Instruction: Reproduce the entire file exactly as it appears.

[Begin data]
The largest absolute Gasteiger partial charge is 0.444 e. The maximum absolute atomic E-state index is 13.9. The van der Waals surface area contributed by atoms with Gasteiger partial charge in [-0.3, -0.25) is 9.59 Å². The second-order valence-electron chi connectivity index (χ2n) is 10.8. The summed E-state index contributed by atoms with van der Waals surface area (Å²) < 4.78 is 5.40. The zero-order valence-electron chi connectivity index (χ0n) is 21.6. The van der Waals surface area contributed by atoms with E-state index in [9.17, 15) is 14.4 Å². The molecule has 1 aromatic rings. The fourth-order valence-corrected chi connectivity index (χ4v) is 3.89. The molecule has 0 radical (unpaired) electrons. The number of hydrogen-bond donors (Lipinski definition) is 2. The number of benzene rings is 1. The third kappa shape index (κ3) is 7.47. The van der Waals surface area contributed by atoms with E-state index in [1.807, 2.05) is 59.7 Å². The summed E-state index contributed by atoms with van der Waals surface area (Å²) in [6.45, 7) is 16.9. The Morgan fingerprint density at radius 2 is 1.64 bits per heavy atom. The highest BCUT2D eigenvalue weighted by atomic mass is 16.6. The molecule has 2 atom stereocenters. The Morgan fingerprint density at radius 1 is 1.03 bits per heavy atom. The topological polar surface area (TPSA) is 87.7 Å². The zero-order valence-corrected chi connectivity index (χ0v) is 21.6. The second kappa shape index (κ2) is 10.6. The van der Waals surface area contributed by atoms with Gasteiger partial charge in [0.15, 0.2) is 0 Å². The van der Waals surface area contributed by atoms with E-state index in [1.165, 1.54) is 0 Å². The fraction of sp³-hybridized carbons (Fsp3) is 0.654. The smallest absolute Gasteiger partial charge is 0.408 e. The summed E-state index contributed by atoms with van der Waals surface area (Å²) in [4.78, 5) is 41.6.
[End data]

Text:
The largest absolute Gasteiger partial charge is 0.444 e. The maximum absolute atomic E-state index is 13.9. The van der Waals surface area contributed by atoms with Gasteiger partial charge in [-0.3, -0.25) is 9.59 Å². The second-order valence-electron chi connectivity index (χ2n) is 10.8. The summed E-state index contributed by atoms with van der Waals surface area (Å²) < 4.78 is 5.40. The zero-order valence-electron chi connectivity index (χ0n) is 21.6. The van der Waals surface area contributed by atoms with E-state index in [9.17, 15) is 14.4 Å². The molecule has 1 aromatic rings. The fourth-order valence-corrected chi connectivity index (χ4v) is 3.89. The molecule has 0 radical (unpaired) electrons. The number of hydrogen-bond donors (Lipinski definition) is 2. The number of benzene rings is 1. The third kappa shape index (κ3) is 7.47. The van der Waals surface area contributed by atoms with E-state index in [1.807, 2.05) is 59.7 Å². The summed E-state index contributed by atoms with van der Waals surface area (Å²) in [6.45, 7) is 16.9. The Morgan fingerprint density at radius 2 is 1.64 bits per heavy atom. The highest BCUT2D eigenvalue weighted by atomic mass is 16.6. The molecule has 2 atom stereocenters. The Morgan fingerprint density at radius 1 is 1.03 bits per heavy atom. The topological polar surface area (TPSA) is 87.7 Å². The zero-order valence-corrected chi connectivity index (χ0v) is 21.6. The second kappa shape index (κ2) is 10.6. The van der Waals surface area contributed by atoms with Gasteiger partial charge in [0.15, 0.2) is 0 Å². The van der Waals surface area contributed by atoms with E-state index in [1.165, 1.54) is 0 Å². The fraction of sp³-hybridized carbons (Fsp3) is 0.654. The smallest absolute Gasteiger partial charge is 0.408 e. The summed E-state index contributed by atoms with van der Waals surface area (Å²) in [4.78, 5) is 41.6.